No new normal for IP litigation deadlines in the age of coronavirus
Just as it is with the rest of life as we know it in the coronavirus era, the COVID-19 pandemic is having a dramatic impact on the norms in IP litigation deadlines.
There is no consistent rule of thumb as courts across the nation are addressing IP litigation deadlines in different ways.
As Bloomberg Law reporters Matthew Bultman and Ian Lopez wrote on Wednesday, March 19:
Access to federal courts and the U.S. Patent and Trademark Office has been limited as part of government efforts to fight the spread of the virus. Judges have put jury trials on hold, canceled in-person hearings and, in some cases, encouraged that depositions be done remotely.
And then there’s the case of Saint Lawrence Communications LLC v. Amazon.com, Inc, et al in which the court denied the parties’ joint emergency motion for a 30-day continuance due to the coronavirus outbreak. As quoted in the Patent Docket Report for Monday, March 17:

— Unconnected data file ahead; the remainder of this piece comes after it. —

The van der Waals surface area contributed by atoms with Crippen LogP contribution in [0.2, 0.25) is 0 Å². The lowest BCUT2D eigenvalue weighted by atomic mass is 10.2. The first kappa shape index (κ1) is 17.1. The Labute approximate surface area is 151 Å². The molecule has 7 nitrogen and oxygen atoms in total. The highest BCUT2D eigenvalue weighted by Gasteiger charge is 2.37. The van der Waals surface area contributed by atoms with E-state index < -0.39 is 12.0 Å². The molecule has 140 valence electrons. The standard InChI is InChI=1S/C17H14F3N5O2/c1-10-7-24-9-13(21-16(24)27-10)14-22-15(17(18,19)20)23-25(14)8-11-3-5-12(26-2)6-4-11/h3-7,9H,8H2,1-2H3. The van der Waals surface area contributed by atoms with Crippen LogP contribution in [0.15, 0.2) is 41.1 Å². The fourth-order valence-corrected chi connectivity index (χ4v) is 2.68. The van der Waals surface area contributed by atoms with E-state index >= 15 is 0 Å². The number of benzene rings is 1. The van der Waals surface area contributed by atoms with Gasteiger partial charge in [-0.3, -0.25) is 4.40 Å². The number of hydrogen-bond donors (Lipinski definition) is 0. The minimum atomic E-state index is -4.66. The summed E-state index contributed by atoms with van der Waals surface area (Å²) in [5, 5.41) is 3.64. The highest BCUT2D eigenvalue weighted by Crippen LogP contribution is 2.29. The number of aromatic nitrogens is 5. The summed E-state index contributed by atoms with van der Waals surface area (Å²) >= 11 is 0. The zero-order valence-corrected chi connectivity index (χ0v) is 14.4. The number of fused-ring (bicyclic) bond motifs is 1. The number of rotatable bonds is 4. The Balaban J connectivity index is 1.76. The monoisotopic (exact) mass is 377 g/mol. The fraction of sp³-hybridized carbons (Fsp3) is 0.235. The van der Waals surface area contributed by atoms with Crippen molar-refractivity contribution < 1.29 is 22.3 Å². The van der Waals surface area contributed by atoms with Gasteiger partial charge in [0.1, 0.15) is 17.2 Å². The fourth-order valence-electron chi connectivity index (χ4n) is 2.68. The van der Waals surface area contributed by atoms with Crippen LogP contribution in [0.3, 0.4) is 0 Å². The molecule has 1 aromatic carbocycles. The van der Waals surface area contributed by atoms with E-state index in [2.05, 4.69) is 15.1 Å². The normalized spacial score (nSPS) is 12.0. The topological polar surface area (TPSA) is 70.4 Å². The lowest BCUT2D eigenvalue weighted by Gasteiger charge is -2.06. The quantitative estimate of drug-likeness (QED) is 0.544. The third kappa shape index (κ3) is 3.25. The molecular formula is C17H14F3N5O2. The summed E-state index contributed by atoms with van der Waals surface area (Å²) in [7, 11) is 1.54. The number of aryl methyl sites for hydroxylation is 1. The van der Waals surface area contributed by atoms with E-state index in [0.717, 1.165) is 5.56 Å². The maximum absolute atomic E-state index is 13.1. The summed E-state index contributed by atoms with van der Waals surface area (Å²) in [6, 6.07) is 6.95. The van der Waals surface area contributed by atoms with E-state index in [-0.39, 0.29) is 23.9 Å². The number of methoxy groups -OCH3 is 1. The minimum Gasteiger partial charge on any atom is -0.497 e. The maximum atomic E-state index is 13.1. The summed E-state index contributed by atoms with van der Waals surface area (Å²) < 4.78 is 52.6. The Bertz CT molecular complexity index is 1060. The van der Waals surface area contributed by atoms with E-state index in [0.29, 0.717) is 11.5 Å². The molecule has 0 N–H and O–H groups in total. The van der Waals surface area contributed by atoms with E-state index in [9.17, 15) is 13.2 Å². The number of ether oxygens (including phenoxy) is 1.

"[One defendant], which is based in Seattle, Washington, represents that it has directed all employees in its Seattle offices to work from home for the remainder of the month…[T]he Parties are asking for the continuance since they will not be able to complete discovery under the current deadlines…While the Court is sensitive to the Parties concerns and the hazards associated with the Coronavirus, the Court is not inclined to implement delays or grant continuances unless a party can put forward specific concerns backed by firm restrictions from a governmental/public health level or actual exposure. The Court is confident that the attorneys for the Parties can craft viable solutions that allows the case to continue while minimizing the potential health risks…Having considered the Motion and striving to balance its decision between the competing parameters of prudence and panic, the Court is of the opinion that the Motion should be and hereby is denied."
We will be in contact with all of our clients with ongoing litigation matters. Reach out if you have any questions about how this might impact you from an IP litigation perspective.